Great and ghastly

TERRY JONES -- Edmonton Sun

, Last Updated: 11:27 AM ET

Wow! And whoa!

It was great. And it was ghastly.

It was wonderful. And it was woeful.

And whatever you thought of it, the 'New NHL' sure did get a complete top-to-bottom, full meal deal workout last night.

For an Edmonton Oilers fan it was the entire wild ride. Was there a new aspect of the new NHL rules that didn't come into play last night?

A parade of new rule penalties. Five of six goals on the power play. A clearing shot into the stands by Mattias Ohlund in the final minute to get a game back with a pulled-goalie two-man advantage.

And a shootout with the home fans on their feet and the Oilers sending them into the night happy with a 4-3 win and a 2-0 jump on the season.

DEEP DO-DO

"That's the 'New NHL' all right,'' said Shawn Horcoff who scored his third goal of the season on his third shot of the season and then took two penalties which put the Oilers in deep do-do.

"In the old days those were two hard-working plays. Now they're penalties. It's something we've got to get into our minds.''

Led by Georges Laraque's brainless shots to the head of a Vancouver Canuck upon whom he was residing at the time, resulted in calling off a goal which would have given the Oilers a 3-1 lead.

The power play that followed turned into a 3-2 Canucks lead.

MacTavish didn't know what to think.

"In our first game, we had great discipline and took three penalties. Tonight, we took 33. Where does that leave us?''

Well, not quite. The Canucks were three-for-12 on the power-play. They had three 5-on-3 situations and a 4-on-3. And the Oilers had to set some sort of record for shots blocked in Game 2 of an 82-game regular season.

The bottom line was that it was one whale of a roller-coaster ride for a second straight sellout crowd.

"It was an amazing win,'' said the coach. "To have that many penalties against a team as strong as Vancouver is on the power play and come away with a win "We didn't get outskilled. We overcame losing Ryan Smyth early. That game showed that we have more depth now. We handled it.''

G.M. Kevin Lowe, a member of the competition committee which established the new rules, said "a couple of calls were questionable, but that's hockey.

"I was upset at our hockey club for the first three penalties we took early. They weren't smart penalties against a powerhouse of a team. We dominated the other night when we took three penalties. In this game we took three in the first period.''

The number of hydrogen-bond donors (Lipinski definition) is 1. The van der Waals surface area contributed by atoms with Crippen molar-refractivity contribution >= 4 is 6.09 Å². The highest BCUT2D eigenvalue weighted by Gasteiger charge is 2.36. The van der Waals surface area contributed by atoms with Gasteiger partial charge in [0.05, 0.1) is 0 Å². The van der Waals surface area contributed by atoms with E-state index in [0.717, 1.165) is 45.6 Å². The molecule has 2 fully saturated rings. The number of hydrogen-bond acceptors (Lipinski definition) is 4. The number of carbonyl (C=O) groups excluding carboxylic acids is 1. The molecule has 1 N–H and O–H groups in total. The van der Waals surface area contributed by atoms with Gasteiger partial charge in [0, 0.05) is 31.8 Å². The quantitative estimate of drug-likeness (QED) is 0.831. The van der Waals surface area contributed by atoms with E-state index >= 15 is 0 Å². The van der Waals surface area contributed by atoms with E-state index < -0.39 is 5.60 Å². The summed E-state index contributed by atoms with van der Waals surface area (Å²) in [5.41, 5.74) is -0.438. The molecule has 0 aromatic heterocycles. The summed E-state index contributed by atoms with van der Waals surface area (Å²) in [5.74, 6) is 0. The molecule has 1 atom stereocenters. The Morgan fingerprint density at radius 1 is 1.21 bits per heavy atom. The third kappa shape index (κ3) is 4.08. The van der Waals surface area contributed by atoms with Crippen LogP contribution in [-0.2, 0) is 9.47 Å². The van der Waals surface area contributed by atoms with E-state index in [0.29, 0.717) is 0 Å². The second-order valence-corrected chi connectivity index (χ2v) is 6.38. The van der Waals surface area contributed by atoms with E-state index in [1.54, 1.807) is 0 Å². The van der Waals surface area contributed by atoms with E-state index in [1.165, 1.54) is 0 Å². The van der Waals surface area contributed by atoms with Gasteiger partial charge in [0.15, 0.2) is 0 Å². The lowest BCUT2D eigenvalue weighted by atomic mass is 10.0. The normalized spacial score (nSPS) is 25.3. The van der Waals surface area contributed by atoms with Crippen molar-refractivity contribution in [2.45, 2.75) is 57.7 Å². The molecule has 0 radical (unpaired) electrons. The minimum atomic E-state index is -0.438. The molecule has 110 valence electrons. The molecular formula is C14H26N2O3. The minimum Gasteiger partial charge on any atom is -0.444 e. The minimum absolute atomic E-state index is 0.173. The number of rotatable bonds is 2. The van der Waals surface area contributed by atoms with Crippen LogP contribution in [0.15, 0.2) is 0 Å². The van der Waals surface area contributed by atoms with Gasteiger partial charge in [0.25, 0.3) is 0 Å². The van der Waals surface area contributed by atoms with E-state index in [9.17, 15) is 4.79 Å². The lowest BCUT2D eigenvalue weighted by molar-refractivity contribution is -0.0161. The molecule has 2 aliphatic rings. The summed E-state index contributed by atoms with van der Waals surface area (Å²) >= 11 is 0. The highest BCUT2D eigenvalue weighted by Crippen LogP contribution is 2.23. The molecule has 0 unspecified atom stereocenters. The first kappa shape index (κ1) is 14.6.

"But it was overall what we wanted. There were lead changes and up-and-down play.''

For the second game in a row, the Oilers dominated the faceoff circle, especially in the first two periods. In the end they won 60% of them.

"And the shootout was great. Jussi Markkanen was great. We were partially responsible for him but we owe a lot to him.''

Canucks coach Marc Crawford took the one-point-for-the-standings overtime loss in stride.

"That's the way they're going to call it. Unfortunately we had a defenceman put a puck in the stands and that's a penalty. That turned a win into an overtime game and into a loss in the shootout.

"But the fans got what they wanted. And we get a point out of here.''

And Todd Bertuzzi, who had a chance to be a hero in the shootout in overtime, got out of his first regular-season game on the road since he was suspended for his despicable deed to Steve Moore, with treatment that wasn't so tough. I mean, it wasn't like he was Mike Comrie or somebody.

Oh, the fans were waiting to boo Bertuzzi the first time he touched the puck but Horcoff scored on the same shift without Bertuzzi managing to come anywhere near the biscuit.

BERTUZZI BOOED

On his second shift he was booed when he finally touched the puck. And there was more of that during the period. But a boo wasn't to be heard until he took a penalty midway in the second period. The fans didn't really have their heart in it.

In the end it was more fun cheering the Oilers than booing Bertuzzi. A lot more fun.

"The fans loved it, didn't they,'' said Michael Peca.

They didn't love every single minute of it. But as the old show business saying goes, it's how you leave 'em.


Videos

Photos